Baptism

                                        Baptism: Its Meaning and Purpose

We at East Balsam joyfully participate in two sacraments given to the church by Christ: The Lord’s Supper and Baptism. While neither of these practices have the power to save anyone, they nonetheless represent the invisible realities of union with Christ and new life in the Spirit.

As a symbolic act, baptism represents several significant realities:

1)    Christ’s death and resurrection

2)    The believer’s union with Christ in his death and resurrection

3)    The new life we live in Christ

4)    The cleansing and washing away of our sin

Baptism is a command of God

Sometimes, we falsely identify commands of scripture as burdensome or tedious. In reality, God gives commands for our own good and spiritual benefit. Baptism is a command of scripture that reminds us of the work of Christ and the redemption He accomplished through his death, burial and resurrection.  It also allows us the opportunity to publicly demonstrate our new life with Him.

Matthew 28:18-20: And Jesus came and said to them, “All authority in heaven and on earth has been given to me. 19 Go therefore and make disciples of all nations, baptizing them in the name of the Father and of the Son and of the Holy Spirit, 20 teaching them to observe all that I have commanded you. And behold, I am with you always, to the end of the age.”

 Acts 2:37-39 Now when they heard this they were cut to the heart, and said to Peter and the rest of the apostles, “Brothers, what shall we do?” 38 And Peter said to them, “Repent and be baptized every one of you in the name of Jesus Christ for the forgiveness of your sins, and you will receive the gift of the Holy Spirit. 39 For the promise is for you and for your children and for all who are far off, everyone whom the Lord our God calls to himself.”

Acts 22:16 And now why do you wait? Rise and be baptized and wash away your sins, calling on his name.

Who should be baptized?

We, as a church, believe that all believers should be baptized following conversion based on the following texts:

Acts 2:40-41 40 And with many other words he bore witness and continued to exhort them, saying, “Save yourselves from this crooked generation.” 41 So those who received his word were baptized, and there were added that day about three thousand souls.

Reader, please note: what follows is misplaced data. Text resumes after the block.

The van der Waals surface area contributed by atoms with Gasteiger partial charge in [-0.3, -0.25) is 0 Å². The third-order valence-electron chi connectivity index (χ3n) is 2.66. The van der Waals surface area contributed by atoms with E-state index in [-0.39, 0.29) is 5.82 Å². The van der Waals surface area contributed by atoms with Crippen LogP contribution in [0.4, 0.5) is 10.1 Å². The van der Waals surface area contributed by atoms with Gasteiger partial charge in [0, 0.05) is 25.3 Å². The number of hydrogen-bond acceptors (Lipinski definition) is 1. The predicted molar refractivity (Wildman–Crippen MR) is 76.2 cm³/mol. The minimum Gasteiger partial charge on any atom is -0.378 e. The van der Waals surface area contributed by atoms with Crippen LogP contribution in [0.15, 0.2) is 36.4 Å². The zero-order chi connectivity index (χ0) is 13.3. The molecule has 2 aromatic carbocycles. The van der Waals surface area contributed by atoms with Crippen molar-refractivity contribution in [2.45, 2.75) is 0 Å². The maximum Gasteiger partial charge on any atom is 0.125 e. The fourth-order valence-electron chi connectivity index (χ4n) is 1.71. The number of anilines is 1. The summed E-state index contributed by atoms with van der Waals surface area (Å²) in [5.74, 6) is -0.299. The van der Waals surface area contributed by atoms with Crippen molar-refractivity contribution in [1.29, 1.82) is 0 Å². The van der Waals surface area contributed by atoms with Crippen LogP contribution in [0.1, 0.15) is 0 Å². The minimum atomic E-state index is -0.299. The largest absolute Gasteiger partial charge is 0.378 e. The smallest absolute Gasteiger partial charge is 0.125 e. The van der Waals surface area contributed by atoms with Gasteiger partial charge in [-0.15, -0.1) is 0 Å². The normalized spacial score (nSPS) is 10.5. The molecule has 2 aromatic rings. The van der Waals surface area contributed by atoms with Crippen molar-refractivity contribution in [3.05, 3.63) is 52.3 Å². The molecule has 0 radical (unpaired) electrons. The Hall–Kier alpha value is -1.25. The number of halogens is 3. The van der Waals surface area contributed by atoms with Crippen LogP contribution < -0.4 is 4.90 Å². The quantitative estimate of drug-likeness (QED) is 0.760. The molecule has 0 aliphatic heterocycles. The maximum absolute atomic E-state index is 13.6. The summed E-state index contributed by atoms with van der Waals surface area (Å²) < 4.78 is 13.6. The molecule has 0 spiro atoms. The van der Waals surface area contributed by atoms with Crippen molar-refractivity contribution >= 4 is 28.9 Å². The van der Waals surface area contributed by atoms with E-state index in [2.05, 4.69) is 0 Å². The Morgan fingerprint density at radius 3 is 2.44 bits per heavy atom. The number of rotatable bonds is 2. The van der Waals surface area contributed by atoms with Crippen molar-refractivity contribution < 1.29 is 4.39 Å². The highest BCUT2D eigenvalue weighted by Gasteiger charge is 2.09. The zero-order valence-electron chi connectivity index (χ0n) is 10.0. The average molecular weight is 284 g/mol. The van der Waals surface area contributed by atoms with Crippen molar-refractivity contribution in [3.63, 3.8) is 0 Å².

Acts 8:12 But when they believed Philip as he preached good news about the kingdom of God and the name of Jesus Christ, they were baptized, both men and women.

Romans 6:3-4 Do you not know that all of us who have been baptized into Christ Jesus were baptized into his death? 4 We were buried therefore with him by baptism into death, in order that, just as Christ was raised from the dead by the glory of the Father, we too might walk in newness of life.

Colossians 2:11-12 In him also you were circumcised with a circumcision made without hands, by putting off the body of the flesh, by the circumcision of Christ having been buried with him in baptism, in which you were also raised with him through faith in the powerful working of God, who raised him from the dead.

What about second baptism?

Baptism is meant to be a symbol of faith in Christ. It is an outward, physical expression of an internal, spiritual reality. Therefore, we believe that any baptism that came before genuine conversion is not a legitimate baptism.

We as a church practice baptism by full immersion but we recognize differences of practice among various denominations. For those who were sprinkled following conversion, we recommend meeting with one of our deacons or the pastor to discuss the New Testament mode of baptism.

When should baptism take place?

We see no biblical precedent for delaying baptism after genuine conversion has taken place. If a person professes faith in Christ and admits his or her guilt and need for a Savior, that person should be baptized.  The only test of one’s readiness for baptism is willingness and ability to publicly confess faith in Christ and to identify the meaning of salvation.